Cyberattack on Georgia agency exposed private information of parents, children

ATLANTA — Hackers breached state email accounts in the Georgia Department of Human Services exposing personal information of adults and children who have cases with Child Protective Services and the Division of Family and Children Services.

The breach happened in the first two weeks of May, but state officials say it was August before state officials learned attackers were able to obtain emails that contained personal data, including health information.

The state says the amount of data stolen depends on each individual but includes:

  • Full names of children and household members
  • Relationships to children receiving services
  • County of residence
  • Date of birth
  • Phone Numbers
  • Email addresses
  • Social Security Numbers
  • DFCS case numbers and identification numbers
  • Contacts by DFCS and whether face-to-face contact was medically appropriate
  • Medicaid identification numbers
  • Medical provider names and appointment dates
  • Psychological reports and counseling notes

The breach also included substance abuse information for a dozen people and bank account information for one individual.

The state is reaching out to those who have been affected to help them protect their identity. If you think that your information may be involved in the breach and you had a case with CPS in the spring you can reach out for more information.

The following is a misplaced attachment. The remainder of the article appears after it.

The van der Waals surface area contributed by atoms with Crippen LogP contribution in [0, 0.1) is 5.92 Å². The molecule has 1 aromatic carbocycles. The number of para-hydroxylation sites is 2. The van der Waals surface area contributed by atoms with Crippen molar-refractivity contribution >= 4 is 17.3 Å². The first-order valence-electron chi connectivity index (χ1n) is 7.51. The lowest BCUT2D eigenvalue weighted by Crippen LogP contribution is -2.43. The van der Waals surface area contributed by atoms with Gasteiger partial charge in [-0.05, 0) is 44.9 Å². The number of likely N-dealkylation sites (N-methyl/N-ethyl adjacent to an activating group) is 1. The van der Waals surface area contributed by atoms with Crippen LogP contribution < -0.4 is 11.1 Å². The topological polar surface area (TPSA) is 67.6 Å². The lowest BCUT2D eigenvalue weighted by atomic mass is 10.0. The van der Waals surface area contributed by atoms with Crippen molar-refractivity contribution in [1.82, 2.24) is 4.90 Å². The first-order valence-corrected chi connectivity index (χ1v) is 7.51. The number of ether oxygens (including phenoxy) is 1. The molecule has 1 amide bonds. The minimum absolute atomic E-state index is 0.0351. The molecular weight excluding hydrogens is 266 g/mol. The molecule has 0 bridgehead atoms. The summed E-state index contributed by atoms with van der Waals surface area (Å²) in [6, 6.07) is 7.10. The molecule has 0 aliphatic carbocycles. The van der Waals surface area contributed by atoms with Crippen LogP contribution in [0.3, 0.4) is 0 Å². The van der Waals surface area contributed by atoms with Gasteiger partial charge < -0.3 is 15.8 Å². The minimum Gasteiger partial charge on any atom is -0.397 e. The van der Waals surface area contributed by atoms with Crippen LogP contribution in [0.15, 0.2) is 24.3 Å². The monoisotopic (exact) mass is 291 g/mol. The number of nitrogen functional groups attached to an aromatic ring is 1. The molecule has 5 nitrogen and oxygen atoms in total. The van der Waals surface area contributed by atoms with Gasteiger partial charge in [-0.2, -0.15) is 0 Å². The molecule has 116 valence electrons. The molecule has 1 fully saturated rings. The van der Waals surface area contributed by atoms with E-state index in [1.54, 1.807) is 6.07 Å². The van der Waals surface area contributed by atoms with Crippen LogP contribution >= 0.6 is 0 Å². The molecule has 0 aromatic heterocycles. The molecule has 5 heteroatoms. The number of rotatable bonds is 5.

Channel 2′s Matt Johnson talked to cyber security experts about how the breach could have happened and how it could affect Georgians.

Rafal Los, a cyber security expert with Lightstream, said the breach likely happened through “phishing," or when hackers send fake emails to tons of email addresses hoping someone gives over personal information.

“This is likely a low-sophistication attack against a department or an organization that has done very little in their security practices,” Los said.

Los said that as a parent himself, the attack is particularly heartbreaking.

“So many ways to be victimized, those that are already victimized,” Los said. “Care should be given not just to protect the kids, but protected personnel and highly sensitive information.”

Los isn’t alone in thinking that the DHS should have had more rigorous security measures in place.

Dr. Andy Green, a cyber security and privacy expert at Kennesaw State University, said he wonders if the most basic security was installed at the time of the attack.

“Multi-factor authentication is a common approach used to raise the security bar for an organization and it’s done fairly inexpensively,” Green said.

Green said some of the information just doesn’t belong in an email.

“It’s incumbent upon the DHS to develop processes and procedures to allow their employees to share that data in a more sensitive manner than just email,” Green said.

You can call 1-888-304-1021 from 9 a.m. to 4 p.m. Monday through Friday excluding state holidays.